The signs Mercedes didn’t sacrifice Bottas to help Hamilton through “tactical” engine change

2021 Russian Grand Prix

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When Mercedes confirmed they were replacing the power unit in Valtteri Bottas’ car for the second race in a row at Sochi, a hue and cry went up on social media.

Bottas originally qualified seventh for the race but was relegated to 16th on the grid by the penalty Mercedes incurred by changing parts of his power unit. They fitted his fifth engine, turbocharger and MGU-H of the season, moving him further past the maximum allocation of three per driver. Mercedes said the change was made for “tactical” reasons.

In response, accusations flew that the team had chosen to sacrifice Bottas in order to help Lewis Hamilton keep his championship rival Max Verstappen behind.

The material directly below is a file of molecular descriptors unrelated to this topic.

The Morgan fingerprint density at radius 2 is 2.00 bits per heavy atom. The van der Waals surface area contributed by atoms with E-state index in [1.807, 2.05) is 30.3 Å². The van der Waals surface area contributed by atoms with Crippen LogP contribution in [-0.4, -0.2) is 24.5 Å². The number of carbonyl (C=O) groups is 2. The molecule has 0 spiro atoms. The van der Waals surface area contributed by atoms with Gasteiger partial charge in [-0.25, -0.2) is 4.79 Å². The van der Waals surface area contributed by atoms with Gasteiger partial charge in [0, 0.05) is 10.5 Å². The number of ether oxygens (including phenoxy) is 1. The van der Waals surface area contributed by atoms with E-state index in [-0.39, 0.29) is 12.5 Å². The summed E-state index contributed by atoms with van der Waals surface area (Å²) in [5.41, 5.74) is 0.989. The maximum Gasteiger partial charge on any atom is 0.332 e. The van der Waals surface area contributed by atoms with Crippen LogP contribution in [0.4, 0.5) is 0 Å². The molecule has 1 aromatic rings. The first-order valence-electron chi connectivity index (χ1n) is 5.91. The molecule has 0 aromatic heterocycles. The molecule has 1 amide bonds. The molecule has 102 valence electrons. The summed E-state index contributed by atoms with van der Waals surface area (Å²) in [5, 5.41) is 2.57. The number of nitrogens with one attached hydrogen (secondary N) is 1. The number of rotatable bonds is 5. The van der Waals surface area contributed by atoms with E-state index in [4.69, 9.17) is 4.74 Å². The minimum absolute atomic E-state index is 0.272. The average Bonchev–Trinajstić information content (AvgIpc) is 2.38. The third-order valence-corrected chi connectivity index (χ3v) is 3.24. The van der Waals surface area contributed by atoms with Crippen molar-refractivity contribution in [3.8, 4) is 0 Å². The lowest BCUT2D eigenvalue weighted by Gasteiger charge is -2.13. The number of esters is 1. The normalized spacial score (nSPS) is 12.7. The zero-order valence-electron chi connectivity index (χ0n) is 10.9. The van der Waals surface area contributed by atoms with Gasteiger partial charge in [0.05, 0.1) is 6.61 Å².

This claim rested on the assumption that Bottas would contain Verstappen during the race. If that was his mission, he failed, for on the sixth lap Verstappen nosed down the inside of the Mercedes at turn 13 and Bottas offered not a hint of resistance.

Bottas was “fair” with Verstappen, said Horner
You couldn’t accuse Red Bull of being reluctant to criticise their championship rivals this year, but they weren’t among those claiming Mercedes had sacrificed Bottas. Verstappen was asked during the pre-race drivers’ parade if he thought they were trying to interfere with his race and demurred. “You’d have to ask them,” he said.

Team principal Christian Horner, speaking to media after the race, also passed on the opportunity to stick the boot in. He also pointed out Bottas was scrupulously fair in dealing with Verstappen when they met on the track.

“I’m not aware of the reasons why,” said Horner. “It was stated ‘tactically’ before the race.

“I thought Valtteri was fair with Max when they were racing wheel-to-wheel. He didn’t lose any time passing him. And that was an important move in the race.”

Horner’s team have already exceeded the power unit allocation for both their drivers, partly due to damage, and suggested Mercedes’ change for Bottas was due to similar reasons.

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“Obviously they’ve got issues like all of us are managing. We’re very much focussed on our own issues rather than Mercedes.”